It’s that time of year when talk turns to beach reads, those narratives appropriate for a vacationer’s seaside repose. The greatest such book is Tender Is the Night, F. Scott Fitzgerald’s fourth and (no arguing) best novel. It’s set on a beach, first of all, deploying the French Riviera as a stage on which we witness, with sympathy and delight, the misfortunes of the very fortunate. Its excellence resides in Fitzgerald’s eye for trampled glamour, his ear for voices full of money, and his penetrating wit, as when he describes a woman’s shadowy social position “as the wife of an arriviste who had not arrived.”
The glitziest exemplars from this season’s mailbag include Rich People Problems, the latest installment of Kevin Kwan’s franchise exploring the shopaholic progeny of East Asian tycoons, and The Destroyers, Christopher Bollen’s thriller about a disinherited New Yorker joining spoiled brats and sundry freeloaders on the Greek island of Patmos. But I prefer The People We Hate at the Wedding (Flatiron Books, $25.99), the third novel by Grant Ginder. The summer’s most compelling fictional exploration of affluence and envy, it skillfully mingles the introspective ways of a domestic novel with the juicy stratagems of a page turner.
The bride is Eloise, a wealthy woman with an American mother, an aristocratic French father, and a job in public relations at what the Daily Mail calls one of England’s “top 5 most shallow charities.” Wedding guests include Eloise’s two half-siblings, Paul and Alice, the children from her mother’s second marriage, to an accountant in suburban Chicago. And, of course, the mother, Donna, who’s now both a divorcée and a widow. She’s also a stoner. And can’t find a thing to wear.
The book’s sensitivity about the ways in which wealth informs personal relationships is matched by its examination of how it deforms them. The resentment of Eloise’s half-siblings—on account of her privileges and their sense that their “mother always treated Eloise a little differently”—runs deep. The first chapter finds Paul and Alice marshaling their resources of math, logic, and internet access to estimate that Eloise spent $4,500 on invitations. Their passionate analysis of paper stock recalls the intensity of American Psycho’s Patrick Bateman, seeming to foreshadow sororicidal mayhem.
The bloodshed here, however, is contained to a paper cut Alice sustains when ripping open the invitation. Sucking on the wounded finger, she cringes “at the metallic taste: her blood … was nothing but a fistful of pennies.” The author is capable of describing more nuanced psychological knots, as when Alice, who works at a company called Think Big Data, reflects on the wealth of her boss, who’s also her illicit lover: “Typically, confronting unchecked privilege sends her into a rage, a downward spiral that begins with frustration over the moral wrongness of global inequality and ends with (and she knows this is bad) a sort of solipsistic meditation on all the nice things she can’t afford, but others (read: her sister) can.”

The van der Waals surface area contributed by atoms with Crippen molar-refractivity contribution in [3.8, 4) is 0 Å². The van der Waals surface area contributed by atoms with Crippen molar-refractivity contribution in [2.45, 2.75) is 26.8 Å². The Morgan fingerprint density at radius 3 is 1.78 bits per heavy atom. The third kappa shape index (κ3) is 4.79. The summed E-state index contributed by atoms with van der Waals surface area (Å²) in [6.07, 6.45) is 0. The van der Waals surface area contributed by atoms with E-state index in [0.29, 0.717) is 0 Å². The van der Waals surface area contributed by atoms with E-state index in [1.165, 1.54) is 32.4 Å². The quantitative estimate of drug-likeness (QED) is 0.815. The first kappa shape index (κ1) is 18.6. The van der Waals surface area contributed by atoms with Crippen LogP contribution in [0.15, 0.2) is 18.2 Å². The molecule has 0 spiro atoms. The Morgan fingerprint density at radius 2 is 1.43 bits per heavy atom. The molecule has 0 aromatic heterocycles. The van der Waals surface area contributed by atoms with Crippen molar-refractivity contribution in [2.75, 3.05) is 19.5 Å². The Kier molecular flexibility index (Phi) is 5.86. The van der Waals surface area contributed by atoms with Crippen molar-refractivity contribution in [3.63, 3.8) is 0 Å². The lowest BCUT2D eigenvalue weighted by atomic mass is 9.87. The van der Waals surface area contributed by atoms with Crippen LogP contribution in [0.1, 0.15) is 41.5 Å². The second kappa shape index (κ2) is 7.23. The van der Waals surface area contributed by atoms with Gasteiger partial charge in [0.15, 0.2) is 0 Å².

It is Ginder’s nature to lay things on thick, though in a pleasant way, as if spreading herbed ricotta on artisanal bread. There’s a bravura set piece in which Alice, in England for the wedding, books a room at the deluxe London hotel Claridge’s to impress Eloise, never mind the $6,000 of further credit card debt she’ll accrue. At check-in, she learns that Eloise has paid not only for the room but also for an upgrade and all incidentals. Alice’s reaction to this masterpiece of passive aggression—an act of showing off masquerading as one of generosity—is to binge on minibar booze, Klonopin, and room service: “I’d like five English breakfasts please.” Her desperate self-defilement makes for a great, grotesque scene.
Money is a comprehensive subject of inquiry here, on every level—sociological, emotional, and literary. Paul’s boyfriend, Mark, is a behavioral economist with an unbecoming obsession with the currency of prestige. Perhaps you can guess where things are heading when Mark arranges for him and Paul to stay with a colleague whose research involves “the risk-reward analysis of remaining faithful in monogamous relationships.”
Alice’s boss, meanwhile, is an up-to-the-minute incarnation of tech-guy vanity. She, for her part, selects the spots for their clandestine dinners by looking at the restaurants’ websites and waiting to feel “the strange arousal she often experienced while flipping through catalogs from Room & Board and travel brochures from American Express.” The People We Hate at the Wedding leaves the reader feeling both compassion for and condescension toward the unrich siblings, for whom the category of “people we hate” clearly includes “ourselves.”
The book is, in this way, especially well-suited to this summer of our discontent. The first sunny season of the Trump era is sure to inspire chaise-longue jitters about the ascent of moneyed vulgarity and whether one’s own back—ramrod straight with anti-Trumpism though it might be—could be among the first against the wall when the revolution comes. The laughter the novel inspires, at Alice’s screwball adventures in status anxiety and at Eloise’s demented quest for 3,000 unscented white 10-hour votive candles, is cathartic. Like all the best beach reads, it eats the rich like so many frozen grapes.